‘But whatever measure or comparison used, it is clear that the challenge to boost Scotland’s long-term rate of productivity shows no sign of disappearing. Back in 2007, the Scottish Government set a target to “rank in the top quartile for productivity amongst our key trading partners in the OECD by 2017”. It is clear that this target will be missed’.
‘On balance, the SFC’s GDP forecasts are not out of kilter with the recent past. And the SFC assumes that there will be no ‘bounce-back’ in Scottish growth to recapture weak growth relative to the UK over the past 2.5 years’.
‘Under the Scottish Government’s proposed income tax policy, everyone earning under £33k will pay less tax in 2018/19 than they did this year (2017/18). BUT part of this is due to the increase in Personal Allowance, which would have happened anyway, i.e. irrespective of any announcement made by Mr Mackay today.’
The Programme for Government is full of detailed initiatives to support and encourage everything from manufacturing in the West Highlands to tourism in Ayrshire. Mostly it is a description of what is already being done, but where’s the evidence for what works, asks a former government adviser.
‘..it is time for governments to stop wasting time and money on technologies like CCS that aren’t working. They need to finally get serious about leading a major drive for energy efficiency instead’.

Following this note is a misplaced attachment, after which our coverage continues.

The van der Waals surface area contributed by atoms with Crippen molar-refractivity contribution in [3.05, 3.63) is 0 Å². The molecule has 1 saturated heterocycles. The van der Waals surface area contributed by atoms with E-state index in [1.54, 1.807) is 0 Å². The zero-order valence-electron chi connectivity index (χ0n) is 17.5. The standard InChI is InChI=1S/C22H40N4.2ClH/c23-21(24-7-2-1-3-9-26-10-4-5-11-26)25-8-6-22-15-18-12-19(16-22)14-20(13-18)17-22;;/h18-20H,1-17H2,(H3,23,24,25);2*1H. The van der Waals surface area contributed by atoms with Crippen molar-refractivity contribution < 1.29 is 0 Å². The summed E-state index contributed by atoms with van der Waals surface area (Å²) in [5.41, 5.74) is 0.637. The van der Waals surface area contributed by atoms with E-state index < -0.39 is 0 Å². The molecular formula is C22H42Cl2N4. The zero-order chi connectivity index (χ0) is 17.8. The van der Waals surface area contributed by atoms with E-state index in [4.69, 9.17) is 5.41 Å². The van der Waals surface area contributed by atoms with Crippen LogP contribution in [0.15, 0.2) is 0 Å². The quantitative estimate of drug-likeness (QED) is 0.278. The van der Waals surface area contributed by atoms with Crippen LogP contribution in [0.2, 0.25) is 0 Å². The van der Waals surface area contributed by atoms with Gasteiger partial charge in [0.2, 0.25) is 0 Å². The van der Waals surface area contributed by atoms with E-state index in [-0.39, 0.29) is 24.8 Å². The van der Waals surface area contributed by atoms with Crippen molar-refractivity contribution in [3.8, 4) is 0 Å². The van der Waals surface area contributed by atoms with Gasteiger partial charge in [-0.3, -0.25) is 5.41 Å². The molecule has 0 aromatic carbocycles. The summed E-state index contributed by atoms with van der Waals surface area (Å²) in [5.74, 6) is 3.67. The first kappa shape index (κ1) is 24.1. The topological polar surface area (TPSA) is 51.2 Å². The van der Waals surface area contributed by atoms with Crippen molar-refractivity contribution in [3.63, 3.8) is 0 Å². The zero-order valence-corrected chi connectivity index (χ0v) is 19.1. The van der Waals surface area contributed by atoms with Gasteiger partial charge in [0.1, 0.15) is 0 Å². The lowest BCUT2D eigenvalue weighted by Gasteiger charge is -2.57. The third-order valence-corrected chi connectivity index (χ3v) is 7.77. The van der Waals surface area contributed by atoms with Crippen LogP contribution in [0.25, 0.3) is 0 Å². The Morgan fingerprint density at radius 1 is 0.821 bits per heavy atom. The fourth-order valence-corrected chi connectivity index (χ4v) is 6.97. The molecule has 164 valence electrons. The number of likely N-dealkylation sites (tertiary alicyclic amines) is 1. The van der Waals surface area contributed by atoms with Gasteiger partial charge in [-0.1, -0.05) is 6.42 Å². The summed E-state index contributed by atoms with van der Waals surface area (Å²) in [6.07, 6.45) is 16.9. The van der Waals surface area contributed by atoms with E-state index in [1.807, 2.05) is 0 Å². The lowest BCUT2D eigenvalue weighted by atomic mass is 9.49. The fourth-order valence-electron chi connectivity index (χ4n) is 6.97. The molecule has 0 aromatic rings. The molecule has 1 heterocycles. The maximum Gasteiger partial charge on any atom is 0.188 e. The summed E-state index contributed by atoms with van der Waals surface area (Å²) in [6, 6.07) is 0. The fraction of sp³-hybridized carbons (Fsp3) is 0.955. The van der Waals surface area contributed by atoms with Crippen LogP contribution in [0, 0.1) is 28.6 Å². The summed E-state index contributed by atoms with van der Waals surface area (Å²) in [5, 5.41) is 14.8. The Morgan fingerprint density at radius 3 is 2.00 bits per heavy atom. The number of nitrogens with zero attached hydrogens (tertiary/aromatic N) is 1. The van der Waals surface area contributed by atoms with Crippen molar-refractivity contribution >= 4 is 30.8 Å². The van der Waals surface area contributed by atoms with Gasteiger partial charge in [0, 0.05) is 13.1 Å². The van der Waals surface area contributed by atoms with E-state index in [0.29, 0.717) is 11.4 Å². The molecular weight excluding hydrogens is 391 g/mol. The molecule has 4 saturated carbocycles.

‘Changing the constitutional set-up doesn’t alter the fact that these fiscal challenges need to be addressed by all governments in all countries. Today’s figures show that a more autonomous Scotland will be forced to meet such challenges sooner rather than later.
‘So all in all, whilst very welcome, we’d urge caution in dusting down the bunting and streamers just yet! There is much work still to be done if the Scottish economy is to fully make up recent lost ground’.
“So the Scottish studio announcement is perfectly timed to take advantage of the shift in the UK’s cultural economy away from London. It is a statement about Scotland’s own increasingly cultural confidence, independence or no.’
It is critical that both the UK and Scottish Government act to support the Scottish economy. Poor economic growth has implications for growth in jobs and wages, as well as the resources available to both governments to fund public services.
“This blog examines the recent trend in productivity in Scotland, and we unpick the numbers (3.5% rise in 2015) to see if they are as positive as would initially appear.” “..if policymakers are hoping that the recent statistics herald a new found surge in productivity in the Scottish economy then they are set to be disappointed”.